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SEA Currents Blog

SEA Currents: c277

February 23, 2018

Land HO! Sailing into Samana

Karen Lynch, B Watch, Knox College

Caribbean Study Abroad

Hello to one and all of you wonderful souls keeping up with the Cramer! Throughout this past week of sailing, I have experienced a seemingly endless array of blue skies, cumulous and stratus clouds, and constellations - of course with very slight interruption of squalls blowing through from time to time.

February 22, 2018

The Humpbacks of Notre Crame

Lauren McLaughlin, C Watch, Bowdoin College


Today was an exciting day on the Corwith Cramer as we arrived at Navidad Bank, a breeding ground for whales off the coast of the Dominican Republic. Yesterday, one of my fellow classmates, Teahelahn, and I decided on a whim that we would cut our hair short if we saw a whale.  We were basically asking for it, but considering fresh water showers are only every 3 days, it couldn’t hurt.

February 20, 2018

A Sea Story

Kevin Murray, Second Mate, B Watch


Hi, I’m Kevin, the second mate on board. Today we were sharing exciting sea stories. We came up with this one to describe our afternoon watch. I hope you enjoy it!

(Read in a dramatic voice) So there we were in the southern Sargasso Sea! It was afternoon watch and B watch had the deck!

February 19, 2018

Sailing North for Science!

Craig Marin, Maritime Studies Faculty


We have moved on from our port stop in Francis Bay, St. John, to the Atlantic Ocean as we venture north to see if we can hunt down some of the southern Sargasso Sea waters. Student crew and professional crew alike are all fully engaged in the daily routine now—morning watch classes, scientific deployments, afternoon class for all hands and, of course, plenty of sail handling.

February 17, 2018

First Snorkel Survey!

Jordan Churchwell, B Watch, Colorado College


Hello friends and family! I think I speak for all of us when I say we wish you could be here with us to see this beauty. My day actually started at 0100 (1am) where I had a quick 1hr deck watch. Since we are at anchor in Francis Bay (surrounded by US and British Virgin Islands), we needed less people on watch, meaning 1hr instead of 4hrs of a night watch. Woo more time to sleep!

The real fun began around 1000 when we took a small motor boat over to St. John for about a 2 mile hike inland to Waterlemon Cay.

February 16, 2018

Adjusting to Life at Sea

Haley Peterson, B Watch, Smith College


Hello all! It is hard to believe that Class C-277 has only been living on the Cramer for 4 days now; it already feels as though we have been here a lifetime-in a good way! The theme for the past few days has been adjustment, with everyone adjusting in their own time to the challenges of life at sea, including sea sickness, small living quarters, and the ever-present elements.

February 15, 2018

Sailing and Science

Jeffrey M. Schell, Chief Scientist



For those fortunate among you to have set sail on a long voyage nothing more need be said.  You can share in the exhilaration of this moment that is encapsulated by the beaming smiles worn by each member of the ship’s company.  All the planning and preparation, hard work and sacrifice have led to this moment.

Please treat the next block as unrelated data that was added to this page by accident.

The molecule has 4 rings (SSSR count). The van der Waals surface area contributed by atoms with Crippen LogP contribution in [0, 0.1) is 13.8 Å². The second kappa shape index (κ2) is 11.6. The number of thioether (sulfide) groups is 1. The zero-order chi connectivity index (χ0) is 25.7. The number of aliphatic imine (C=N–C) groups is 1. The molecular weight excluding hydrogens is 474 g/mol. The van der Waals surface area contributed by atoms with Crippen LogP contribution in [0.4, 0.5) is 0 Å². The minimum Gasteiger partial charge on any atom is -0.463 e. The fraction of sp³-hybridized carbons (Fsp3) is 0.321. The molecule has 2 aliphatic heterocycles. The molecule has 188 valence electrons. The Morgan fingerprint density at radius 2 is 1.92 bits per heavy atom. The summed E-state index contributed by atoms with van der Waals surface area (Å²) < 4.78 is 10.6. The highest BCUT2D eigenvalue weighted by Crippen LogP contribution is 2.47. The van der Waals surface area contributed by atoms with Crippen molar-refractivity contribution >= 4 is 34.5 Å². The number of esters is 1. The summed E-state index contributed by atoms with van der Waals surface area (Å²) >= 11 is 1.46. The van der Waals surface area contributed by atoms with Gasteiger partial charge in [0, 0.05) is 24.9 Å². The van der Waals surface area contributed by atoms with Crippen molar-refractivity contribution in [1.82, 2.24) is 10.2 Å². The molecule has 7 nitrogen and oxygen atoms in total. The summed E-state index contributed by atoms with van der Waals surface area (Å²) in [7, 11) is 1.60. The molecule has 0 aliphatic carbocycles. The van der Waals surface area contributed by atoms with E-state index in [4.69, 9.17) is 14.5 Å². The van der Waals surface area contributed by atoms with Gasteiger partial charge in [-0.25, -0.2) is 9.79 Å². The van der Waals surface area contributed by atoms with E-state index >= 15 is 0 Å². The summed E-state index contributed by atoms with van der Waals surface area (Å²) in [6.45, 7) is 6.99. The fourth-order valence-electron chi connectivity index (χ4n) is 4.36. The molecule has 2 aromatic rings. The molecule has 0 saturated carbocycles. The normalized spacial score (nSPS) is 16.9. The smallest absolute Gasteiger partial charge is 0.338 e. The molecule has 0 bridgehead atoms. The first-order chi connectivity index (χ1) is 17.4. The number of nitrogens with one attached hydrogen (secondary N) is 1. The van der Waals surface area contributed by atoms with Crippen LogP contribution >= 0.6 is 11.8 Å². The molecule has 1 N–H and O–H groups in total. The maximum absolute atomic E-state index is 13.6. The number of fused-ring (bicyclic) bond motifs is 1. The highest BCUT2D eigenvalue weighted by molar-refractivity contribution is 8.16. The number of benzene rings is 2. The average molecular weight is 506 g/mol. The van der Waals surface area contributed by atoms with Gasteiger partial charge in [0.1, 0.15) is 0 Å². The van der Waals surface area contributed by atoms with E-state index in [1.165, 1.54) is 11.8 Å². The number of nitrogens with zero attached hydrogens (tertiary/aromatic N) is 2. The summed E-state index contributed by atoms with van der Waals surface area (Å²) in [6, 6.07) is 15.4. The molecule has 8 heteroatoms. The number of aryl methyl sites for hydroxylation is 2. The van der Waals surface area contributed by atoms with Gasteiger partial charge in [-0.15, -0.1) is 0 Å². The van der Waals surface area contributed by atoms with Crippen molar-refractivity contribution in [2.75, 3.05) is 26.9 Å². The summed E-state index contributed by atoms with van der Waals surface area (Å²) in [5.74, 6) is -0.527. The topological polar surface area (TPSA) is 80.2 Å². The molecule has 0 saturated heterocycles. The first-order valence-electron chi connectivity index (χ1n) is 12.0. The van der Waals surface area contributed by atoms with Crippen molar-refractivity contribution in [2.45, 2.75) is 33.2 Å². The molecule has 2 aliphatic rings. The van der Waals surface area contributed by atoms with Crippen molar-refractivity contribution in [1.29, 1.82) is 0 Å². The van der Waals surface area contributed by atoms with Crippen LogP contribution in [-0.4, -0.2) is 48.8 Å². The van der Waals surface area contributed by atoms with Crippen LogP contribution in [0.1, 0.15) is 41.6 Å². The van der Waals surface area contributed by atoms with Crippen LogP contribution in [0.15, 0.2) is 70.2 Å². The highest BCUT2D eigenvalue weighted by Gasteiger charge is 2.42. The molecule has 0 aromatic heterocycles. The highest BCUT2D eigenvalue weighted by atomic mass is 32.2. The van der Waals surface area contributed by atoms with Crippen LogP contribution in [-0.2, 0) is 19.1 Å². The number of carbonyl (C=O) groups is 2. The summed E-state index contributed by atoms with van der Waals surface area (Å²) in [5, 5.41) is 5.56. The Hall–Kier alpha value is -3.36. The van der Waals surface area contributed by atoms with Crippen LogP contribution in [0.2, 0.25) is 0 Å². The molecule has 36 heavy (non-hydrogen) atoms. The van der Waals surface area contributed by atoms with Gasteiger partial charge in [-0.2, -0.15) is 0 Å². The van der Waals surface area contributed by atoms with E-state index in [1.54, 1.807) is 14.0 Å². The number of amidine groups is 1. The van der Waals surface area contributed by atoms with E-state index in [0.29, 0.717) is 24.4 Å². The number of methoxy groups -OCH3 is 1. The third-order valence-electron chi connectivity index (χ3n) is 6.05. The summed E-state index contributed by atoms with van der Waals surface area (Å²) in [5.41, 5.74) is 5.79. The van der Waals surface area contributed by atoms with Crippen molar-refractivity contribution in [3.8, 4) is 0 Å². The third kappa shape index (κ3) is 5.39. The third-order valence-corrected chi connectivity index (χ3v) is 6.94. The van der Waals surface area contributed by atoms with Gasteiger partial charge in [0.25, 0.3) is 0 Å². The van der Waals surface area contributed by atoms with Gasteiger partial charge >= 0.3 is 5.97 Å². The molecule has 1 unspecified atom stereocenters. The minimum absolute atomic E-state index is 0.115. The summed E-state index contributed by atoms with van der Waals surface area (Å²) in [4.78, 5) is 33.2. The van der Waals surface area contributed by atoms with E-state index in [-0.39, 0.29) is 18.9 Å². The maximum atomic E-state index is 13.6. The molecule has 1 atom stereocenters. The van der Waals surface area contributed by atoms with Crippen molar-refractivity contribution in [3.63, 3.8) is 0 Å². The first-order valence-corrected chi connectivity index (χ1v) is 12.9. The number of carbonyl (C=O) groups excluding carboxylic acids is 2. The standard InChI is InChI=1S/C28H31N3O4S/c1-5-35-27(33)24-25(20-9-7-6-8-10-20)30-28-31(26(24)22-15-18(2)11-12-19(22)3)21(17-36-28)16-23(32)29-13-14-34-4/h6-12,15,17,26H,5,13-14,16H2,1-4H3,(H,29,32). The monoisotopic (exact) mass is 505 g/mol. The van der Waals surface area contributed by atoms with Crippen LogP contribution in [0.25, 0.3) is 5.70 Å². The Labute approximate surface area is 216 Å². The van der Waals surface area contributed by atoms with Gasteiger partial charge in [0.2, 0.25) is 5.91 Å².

February 14, 2018

From Colonial Fortifications to Modern Resiliency in Puerto Rico

Craig Marin, Maritime Studies


Our second day in program was an exciting mix of exploration of the port environs of Old San Juan, continued orientation/safety training and first-hand accounts of life in Puerto Rico in the aftermath of this year’s devastating hurricane season.

To start the day, we took a walk into the historic district and examined the fortified aspects of this 16th century port city that was so integral to Spain’s early colonial economy, acting as a gateway to the colonial possessions in Central and South America. Indeed, the deep and protected bay, now lined with modern port infrastructure, highlights the continued importance of San Juan to the economy of Puerto Rico and, indirectly, to the Caribbean as a whole. The morning walk ended at the very impressive fortifications of El Morro, overlooking the entrance to San Juan Bay. After exploring the many levels of the fort, students slowly worked their way in smaller groups back to the ship, taking in more of the city sights before lunch.

February 13, 2018

CCC Begins!

Sean S. Bercaw, Captain, Nautical Science Faculty


Full of positive energy and frequent smiles, the CCC (Colonization to Conservation in the Caribbean) students boarded the SSV Corwith Cramer this afternoon, and our Sea Component began. The first days aboard are busy ones for the students as they’re exposed to the language, etiquette and culture of this new environment.

February 07, 2018

C-277: Colonization to Conservation in the Caribbean

C277 map

The students of C-277, Colonization to Conservation in the Caribbean, will join the SSV Corwith Cramer on February 13th in San Juan. They will depart in Key West on March 24th after port stops in St. John, Dominican Republic, the Bahamas, and Jamaica.

Categories: Corwith Cramer, • Topic: c277 • (10) CommentsPermalink
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